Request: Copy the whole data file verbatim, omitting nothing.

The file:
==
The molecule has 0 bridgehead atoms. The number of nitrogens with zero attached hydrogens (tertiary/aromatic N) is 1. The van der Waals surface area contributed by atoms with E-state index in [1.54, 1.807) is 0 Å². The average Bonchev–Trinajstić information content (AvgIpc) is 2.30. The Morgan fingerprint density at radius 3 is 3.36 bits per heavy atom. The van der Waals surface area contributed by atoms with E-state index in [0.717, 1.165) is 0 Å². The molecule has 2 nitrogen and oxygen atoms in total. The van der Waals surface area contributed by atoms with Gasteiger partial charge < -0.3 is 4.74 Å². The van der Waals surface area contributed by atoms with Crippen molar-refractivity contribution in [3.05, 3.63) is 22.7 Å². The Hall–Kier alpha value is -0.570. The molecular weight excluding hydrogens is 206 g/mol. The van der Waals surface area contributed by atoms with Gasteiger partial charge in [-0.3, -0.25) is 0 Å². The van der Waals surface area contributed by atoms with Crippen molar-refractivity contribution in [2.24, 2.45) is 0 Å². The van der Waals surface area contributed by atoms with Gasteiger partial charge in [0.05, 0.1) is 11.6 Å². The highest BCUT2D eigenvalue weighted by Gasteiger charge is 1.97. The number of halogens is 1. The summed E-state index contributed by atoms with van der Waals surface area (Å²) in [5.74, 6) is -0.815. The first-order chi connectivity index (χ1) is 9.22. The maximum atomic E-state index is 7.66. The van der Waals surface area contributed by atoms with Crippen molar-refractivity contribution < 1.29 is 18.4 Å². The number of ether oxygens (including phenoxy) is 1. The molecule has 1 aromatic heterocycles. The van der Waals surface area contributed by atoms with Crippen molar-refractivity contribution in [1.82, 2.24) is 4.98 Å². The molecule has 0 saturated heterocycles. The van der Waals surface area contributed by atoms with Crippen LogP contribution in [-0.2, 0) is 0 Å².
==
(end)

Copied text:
The molecule has 0 bridgehead atoms. The number of nitrogens with zero attached hydrogens (tertiary/aromatic N) is 1. The van der Waals surface area contributed by atoms with E-state index in [1.54, 1.807) is 0 Å². The average Bonchev–Trinajstić information content (AvgIpc) is 2.30. The Morgan fingerprint density at radius 3 is 3.36 bits per heavy atom. The van der Waals surface area contributed by atoms with E-state index in [0.717, 1.165) is 0 Å². The molecule has 2 nitrogen and oxygen atoms in total. The van der Waals surface area contributed by atoms with Gasteiger partial charge < -0.3 is 4.74 Å². The van der Waals surface area contributed by atoms with Crippen molar-refractivity contribution in [3.05, 3.63) is 22.7 Å². The Hall–Kier alpha value is -0.570. The molecular weight excluding hydrogens is 206 g/mol. The van der Waals surface area contributed by atoms with Gasteiger partial charge in [-0.3, -0.25) is 0 Å². The van der Waals surface area contributed by atoms with Crippen molar-refractivity contribution in [2.24, 2.45) is 0 Å². The van der Waals surface area contributed by atoms with Gasteiger partial charge in [0.05, 0.1) is 11.6 Å². The highest BCUT2D eigenvalue weighted by Gasteiger charge is 1.97. The number of halogens is 1. The summed E-state index contributed by atoms with van der Waals surface area (Å²) in [5.74, 6) is -0.815. The first-order chi connectivity index (χ1) is 9.22. The maximum atomic E-state index is 7.66. The van der Waals surface area contributed by atoms with Crippen molar-refractivity contribution < 1.29 is 18.4 Å². The number of ether oxygens (including phenoxy) is 1. The molecule has 1 aromatic heterocycles. The van der Waals surface area contributed by atoms with Crippen molar-refractivity contribution in [1.82, 2.24) is 4.98 Å². The molecule has 0 saturated heterocycles. The van der Waals surface area contributed by atoms with Crippen LogP contribution in [-0.2, 0) is 0 Å².